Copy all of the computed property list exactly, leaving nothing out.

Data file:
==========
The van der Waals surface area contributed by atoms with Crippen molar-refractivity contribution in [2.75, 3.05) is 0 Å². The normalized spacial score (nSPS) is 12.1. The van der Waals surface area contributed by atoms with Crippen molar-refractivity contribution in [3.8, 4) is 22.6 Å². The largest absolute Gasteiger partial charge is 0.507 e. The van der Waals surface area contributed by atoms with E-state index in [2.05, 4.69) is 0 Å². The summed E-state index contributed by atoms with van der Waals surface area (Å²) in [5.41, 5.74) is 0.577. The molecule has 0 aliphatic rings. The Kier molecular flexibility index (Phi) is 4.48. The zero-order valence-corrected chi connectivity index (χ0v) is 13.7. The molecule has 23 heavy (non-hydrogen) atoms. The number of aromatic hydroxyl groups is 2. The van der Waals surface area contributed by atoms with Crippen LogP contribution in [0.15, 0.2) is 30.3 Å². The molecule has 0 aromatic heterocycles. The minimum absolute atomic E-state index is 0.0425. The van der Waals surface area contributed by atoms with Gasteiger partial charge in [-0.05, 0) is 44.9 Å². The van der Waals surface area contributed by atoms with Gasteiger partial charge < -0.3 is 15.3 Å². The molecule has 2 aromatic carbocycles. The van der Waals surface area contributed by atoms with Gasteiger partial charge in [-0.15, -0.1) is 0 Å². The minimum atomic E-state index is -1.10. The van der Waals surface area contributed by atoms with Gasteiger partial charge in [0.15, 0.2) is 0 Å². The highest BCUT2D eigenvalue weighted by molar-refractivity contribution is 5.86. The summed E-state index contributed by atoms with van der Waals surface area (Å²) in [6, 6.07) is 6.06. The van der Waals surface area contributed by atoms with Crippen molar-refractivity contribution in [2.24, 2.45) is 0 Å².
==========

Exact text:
The van der Waals surface area contributed by atoms with Crippen molar-refractivity contribution in [2.75, 3.05) is 0 Å². The normalized spacial score (nSPS) is 12.1. The van der Waals surface area contributed by atoms with Crippen molar-refractivity contribution in [3.8, 4) is 22.6 Å². The largest absolute Gasteiger partial charge is 0.507 e. The van der Waals surface area contributed by atoms with E-state index in [2.05, 4.69) is 0 Å². The summed E-state index contributed by atoms with van der Waals surface area (Å²) in [5.41, 5.74) is 0.577. The molecule has 0 aliphatic rings. The Kier molecular flexibility index (Phi) is 4.48. The zero-order valence-corrected chi connectivity index (χ0v) is 13.7. The molecule has 23 heavy (non-hydrogen) atoms. The number of aromatic hydroxyl groups is 2. The van der Waals surface area contributed by atoms with Crippen LogP contribution in [0.15, 0.2) is 30.3 Å². The molecule has 0 aromatic heterocycles. The minimum absolute atomic E-state index is 0.0425. The van der Waals surface area contributed by atoms with Gasteiger partial charge in [-0.05, 0) is 44.9 Å². The van der Waals surface area contributed by atoms with Gasteiger partial charge < -0.3 is 15.3 Å². The molecule has 2 aromatic carbocycles. The van der Waals surface area contributed by atoms with Gasteiger partial charge in [-0.15, -0.1) is 0 Å². The minimum atomic E-state index is -1.10. The van der Waals surface area contributed by atoms with Gasteiger partial charge in [0.15, 0.2) is 0 Å². The highest BCUT2D eigenvalue weighted by molar-refractivity contribution is 5.86. The summed E-state index contributed by atoms with van der Waals surface area (Å²) in [6, 6.07) is 6.06. The van der Waals surface area contributed by atoms with Crippen molar-refractivity contribution in [2.24, 2.45) is 0 Å².